Easter weekend is nearly upon us. Knowing when the holiday is going to fall is an annual source of confusion. We have the answer, plus a handy guide to questions you might have about the holiday.
What is Easter?
Easter is a Christian festival which celebrates the resurrection of Jesus Christ. According to the Bible, Christ died on Good Friday after being crucified. He returned to life three days later, on what is celebrated as Easter Sunday. New life and resurrection are key themes of the celebration.
When is Easter 2017?
This year Good Friday is 14th April, while Easter Sunday is 16th April; naturally Easter Monday follows on 17th April. Each year the festival is celebrated between 21st March and 25th April, depending on when there is a full moon in the sky.
Why Is Easter A Different Date Every Year?
To keep things extremely simple, Easter is a moveable feast – a celebration that does not appear on the same calendar date each year. Early Christians wanted to keep Easter correlated to Jewish Passover; because the death and resurrection of Christ occurred shortly after Passover.
The two holidays are entwined. Passover’s date is based on the Jewish calendar which factors the lunar cycle into account, this is another moveable festival. It determines when Easter will fall on a given year.
Where Did Easter Eggs Come From?
Many of us can’t wait to get stuck into a chocolate egg at Easter but the tradition is older than you might have thought.
Decorating eggs is dates back to “at least the 13th century”, likely because their consumption used to be forbidden during Lent.
So people would decorate theirs so they were ready to eat during Easter. Making eggs out of chocolate came later.
Anyone who has ever eaten their bodyweight in chocolate during Easter will know all about enjoying life after Lent. The most famous of these decorated eggs are the Fabergé Eggs, imperial ornaments that were requested by Russian Tsar Alexander III for his wife, Czarina Maria in the 1880s. It soon became an annual tradition for Peter Carl Fabergé and his workshop to produce one for the royal family each year. In 2004 nine of these imperial eggs sold for $100 million, so they aren’t cheap!
Where Did the Easter Bunny Come From?
The Easter bunny tradition is also older than you’d imagine. It was commonplace in the medieval Christian Church, likely because rabbits are very quick to reproduce and symbolise new life.
It’s unusual that an agricultural society would adopt a rabbit that lays eggs as a symbol for Easter. But there you go. The Easter bunny lays Easter eggs which connects the two symbols of the holiday.
How to Celebrate Easter
Once you have everything else sorted, it’s time to celebrate the weekend, this is mainly achieved by eating far too much on Easter Sunday.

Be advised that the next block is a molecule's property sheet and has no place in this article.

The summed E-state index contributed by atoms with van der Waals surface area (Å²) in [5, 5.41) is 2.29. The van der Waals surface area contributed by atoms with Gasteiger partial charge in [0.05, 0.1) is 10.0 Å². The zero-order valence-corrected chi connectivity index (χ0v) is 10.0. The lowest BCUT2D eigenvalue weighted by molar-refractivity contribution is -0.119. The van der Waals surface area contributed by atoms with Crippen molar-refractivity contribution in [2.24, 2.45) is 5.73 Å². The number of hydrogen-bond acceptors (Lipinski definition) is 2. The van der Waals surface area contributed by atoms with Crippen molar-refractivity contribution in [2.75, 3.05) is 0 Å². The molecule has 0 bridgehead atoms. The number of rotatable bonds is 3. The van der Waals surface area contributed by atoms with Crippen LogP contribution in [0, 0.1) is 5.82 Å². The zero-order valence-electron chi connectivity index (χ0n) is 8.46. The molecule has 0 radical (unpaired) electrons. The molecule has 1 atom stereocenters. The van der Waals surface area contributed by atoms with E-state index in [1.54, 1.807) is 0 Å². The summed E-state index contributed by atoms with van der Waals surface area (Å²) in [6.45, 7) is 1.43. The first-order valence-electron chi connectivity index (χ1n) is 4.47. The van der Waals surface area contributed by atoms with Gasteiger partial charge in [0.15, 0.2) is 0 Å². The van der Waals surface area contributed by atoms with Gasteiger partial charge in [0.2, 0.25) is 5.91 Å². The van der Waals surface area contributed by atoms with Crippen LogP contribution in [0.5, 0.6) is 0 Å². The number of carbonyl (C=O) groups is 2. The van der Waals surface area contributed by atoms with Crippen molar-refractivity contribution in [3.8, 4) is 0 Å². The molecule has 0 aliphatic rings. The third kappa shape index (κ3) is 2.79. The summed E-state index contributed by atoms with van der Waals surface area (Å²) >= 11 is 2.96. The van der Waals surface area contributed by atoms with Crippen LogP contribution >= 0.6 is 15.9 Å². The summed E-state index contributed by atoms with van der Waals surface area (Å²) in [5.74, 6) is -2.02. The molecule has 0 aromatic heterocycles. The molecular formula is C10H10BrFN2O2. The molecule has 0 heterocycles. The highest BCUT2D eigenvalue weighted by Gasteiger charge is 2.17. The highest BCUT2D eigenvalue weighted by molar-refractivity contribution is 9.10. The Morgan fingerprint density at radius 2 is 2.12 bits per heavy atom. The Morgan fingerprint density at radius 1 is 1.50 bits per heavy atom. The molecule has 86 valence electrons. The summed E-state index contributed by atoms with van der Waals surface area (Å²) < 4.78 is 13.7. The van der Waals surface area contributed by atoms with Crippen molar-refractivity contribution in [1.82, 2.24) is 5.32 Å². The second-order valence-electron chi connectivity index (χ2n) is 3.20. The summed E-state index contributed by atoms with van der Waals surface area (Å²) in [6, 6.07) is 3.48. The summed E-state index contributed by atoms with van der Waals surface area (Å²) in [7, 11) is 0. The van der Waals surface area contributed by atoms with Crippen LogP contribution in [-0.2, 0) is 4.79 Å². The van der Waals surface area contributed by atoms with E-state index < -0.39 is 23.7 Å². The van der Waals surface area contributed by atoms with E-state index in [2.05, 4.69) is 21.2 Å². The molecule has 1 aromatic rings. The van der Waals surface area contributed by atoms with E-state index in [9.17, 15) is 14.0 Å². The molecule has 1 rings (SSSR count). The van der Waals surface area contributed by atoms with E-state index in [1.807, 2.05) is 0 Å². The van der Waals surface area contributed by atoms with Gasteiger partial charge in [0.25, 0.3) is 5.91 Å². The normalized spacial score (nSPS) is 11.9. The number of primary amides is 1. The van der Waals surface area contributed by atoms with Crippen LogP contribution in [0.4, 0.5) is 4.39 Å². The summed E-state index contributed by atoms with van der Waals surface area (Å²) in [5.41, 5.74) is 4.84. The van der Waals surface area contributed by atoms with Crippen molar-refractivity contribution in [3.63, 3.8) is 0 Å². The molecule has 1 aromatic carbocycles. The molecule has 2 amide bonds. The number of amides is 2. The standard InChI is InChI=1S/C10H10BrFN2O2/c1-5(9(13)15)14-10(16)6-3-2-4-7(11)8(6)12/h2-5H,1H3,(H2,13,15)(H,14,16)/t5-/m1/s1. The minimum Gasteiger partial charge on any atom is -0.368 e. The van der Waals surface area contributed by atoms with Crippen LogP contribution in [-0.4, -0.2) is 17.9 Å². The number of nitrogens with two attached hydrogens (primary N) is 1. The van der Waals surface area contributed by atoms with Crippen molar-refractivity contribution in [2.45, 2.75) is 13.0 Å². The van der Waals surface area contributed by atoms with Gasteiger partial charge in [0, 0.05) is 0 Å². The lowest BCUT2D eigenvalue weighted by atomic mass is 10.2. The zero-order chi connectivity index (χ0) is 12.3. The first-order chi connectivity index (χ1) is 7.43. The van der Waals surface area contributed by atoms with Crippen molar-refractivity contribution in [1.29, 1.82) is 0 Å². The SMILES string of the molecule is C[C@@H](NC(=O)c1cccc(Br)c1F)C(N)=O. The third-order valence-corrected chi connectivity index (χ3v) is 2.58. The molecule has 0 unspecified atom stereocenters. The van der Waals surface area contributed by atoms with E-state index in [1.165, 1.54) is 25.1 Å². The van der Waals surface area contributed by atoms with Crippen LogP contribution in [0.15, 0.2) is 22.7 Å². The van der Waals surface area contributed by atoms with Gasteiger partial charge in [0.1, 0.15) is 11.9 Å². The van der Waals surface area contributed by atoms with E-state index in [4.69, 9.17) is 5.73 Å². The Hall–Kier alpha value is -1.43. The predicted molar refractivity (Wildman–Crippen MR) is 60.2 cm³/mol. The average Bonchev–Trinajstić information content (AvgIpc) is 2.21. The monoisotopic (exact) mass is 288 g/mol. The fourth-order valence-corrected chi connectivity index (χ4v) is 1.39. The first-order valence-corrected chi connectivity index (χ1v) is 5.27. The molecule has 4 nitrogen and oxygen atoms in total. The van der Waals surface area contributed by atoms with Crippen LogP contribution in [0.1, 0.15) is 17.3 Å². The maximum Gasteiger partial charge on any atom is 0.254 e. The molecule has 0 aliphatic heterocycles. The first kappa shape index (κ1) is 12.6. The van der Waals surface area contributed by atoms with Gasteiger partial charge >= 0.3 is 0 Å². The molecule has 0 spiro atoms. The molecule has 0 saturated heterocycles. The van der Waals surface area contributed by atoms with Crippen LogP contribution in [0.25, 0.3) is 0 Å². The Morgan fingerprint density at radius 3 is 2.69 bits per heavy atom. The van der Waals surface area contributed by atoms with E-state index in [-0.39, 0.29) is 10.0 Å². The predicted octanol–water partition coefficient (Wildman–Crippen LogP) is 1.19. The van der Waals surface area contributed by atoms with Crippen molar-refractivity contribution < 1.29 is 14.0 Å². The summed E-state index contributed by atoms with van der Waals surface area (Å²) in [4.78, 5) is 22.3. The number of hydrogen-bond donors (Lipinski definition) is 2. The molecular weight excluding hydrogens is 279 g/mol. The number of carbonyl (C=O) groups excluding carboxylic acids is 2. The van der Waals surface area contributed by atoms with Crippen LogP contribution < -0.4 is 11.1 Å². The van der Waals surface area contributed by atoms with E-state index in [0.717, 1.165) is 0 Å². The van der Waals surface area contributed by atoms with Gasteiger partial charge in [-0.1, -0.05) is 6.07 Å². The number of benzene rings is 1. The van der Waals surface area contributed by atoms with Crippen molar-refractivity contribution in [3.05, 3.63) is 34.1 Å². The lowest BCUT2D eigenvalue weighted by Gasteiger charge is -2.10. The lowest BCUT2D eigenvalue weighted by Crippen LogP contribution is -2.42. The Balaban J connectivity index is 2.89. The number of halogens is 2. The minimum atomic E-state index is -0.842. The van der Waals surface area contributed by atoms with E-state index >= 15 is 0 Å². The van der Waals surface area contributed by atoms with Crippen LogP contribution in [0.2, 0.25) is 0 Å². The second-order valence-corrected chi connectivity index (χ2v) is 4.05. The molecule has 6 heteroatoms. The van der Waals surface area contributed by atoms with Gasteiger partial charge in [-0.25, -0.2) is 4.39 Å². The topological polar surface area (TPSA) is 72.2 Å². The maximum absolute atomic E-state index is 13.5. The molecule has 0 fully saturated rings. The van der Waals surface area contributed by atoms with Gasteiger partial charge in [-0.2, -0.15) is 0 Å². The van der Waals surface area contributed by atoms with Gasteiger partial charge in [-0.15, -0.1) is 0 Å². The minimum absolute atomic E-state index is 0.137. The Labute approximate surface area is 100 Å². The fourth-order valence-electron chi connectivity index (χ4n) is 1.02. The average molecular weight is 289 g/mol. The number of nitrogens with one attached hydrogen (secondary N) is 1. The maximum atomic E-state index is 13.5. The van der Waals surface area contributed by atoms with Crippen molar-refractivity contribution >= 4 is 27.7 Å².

When stocking up for Easter make sure you don’t neglect the chocolate. Every member of the family should be getting their own Easter egg, ready for an evening of devouring after everyone’s stuffed from Sunday lunch.
Last year Americans spent $823 million on sweets in the week before Easter, which made the holiday the most lucrative week of the year for candy retailers. Managing to top Halloween.
Another staple food are hot cross buns. Traditionally a spiced sweet bun with currants or raisins, the top is marked with a cross made from icing or etched into the top of the bun. They are one of the symbolic Easter foods so make sure you stock up while they’re in store.
The traditional Sunday lunch for Easter normally is a roast dinner with lamb as the main meat. Lamb is eaten because of its strong association with Easter; it was said that encountering a lamb around the holiday was lucky – because the devil can take the form of any animal except lambs. A more unorthodox lunch option is the Easter BBQ.
The Easter Weekend
With Easter, so comes Spring and the days start getting longer, as the weather grows warmer. No more waking up in pitch darkness and going home in the evening in similar night time conditions.
The Easter weekend is a family occasion and you could invite the extended family over for a nice meal. Who can resist the urge to fire up the grill?
If you want to risk the weather, get the BBQ going, and you will be among the first people to host a barbecue in the 2017. Of course, the British weather is a fickle one and the chances of rain could cause havoc and make everyone retreat inside early. It’s a risk that could be worth taking, because when a barbecue works perfectly it is one of the best events of the year.
We hope you have enjoyed our guide to Easter and learned something about the origins of the most famous traditions from the period and why we observe many of them still. You don’t need to be a Christian to get stuck in with the Easter egg hunt or Sunday dinner aspect of the event.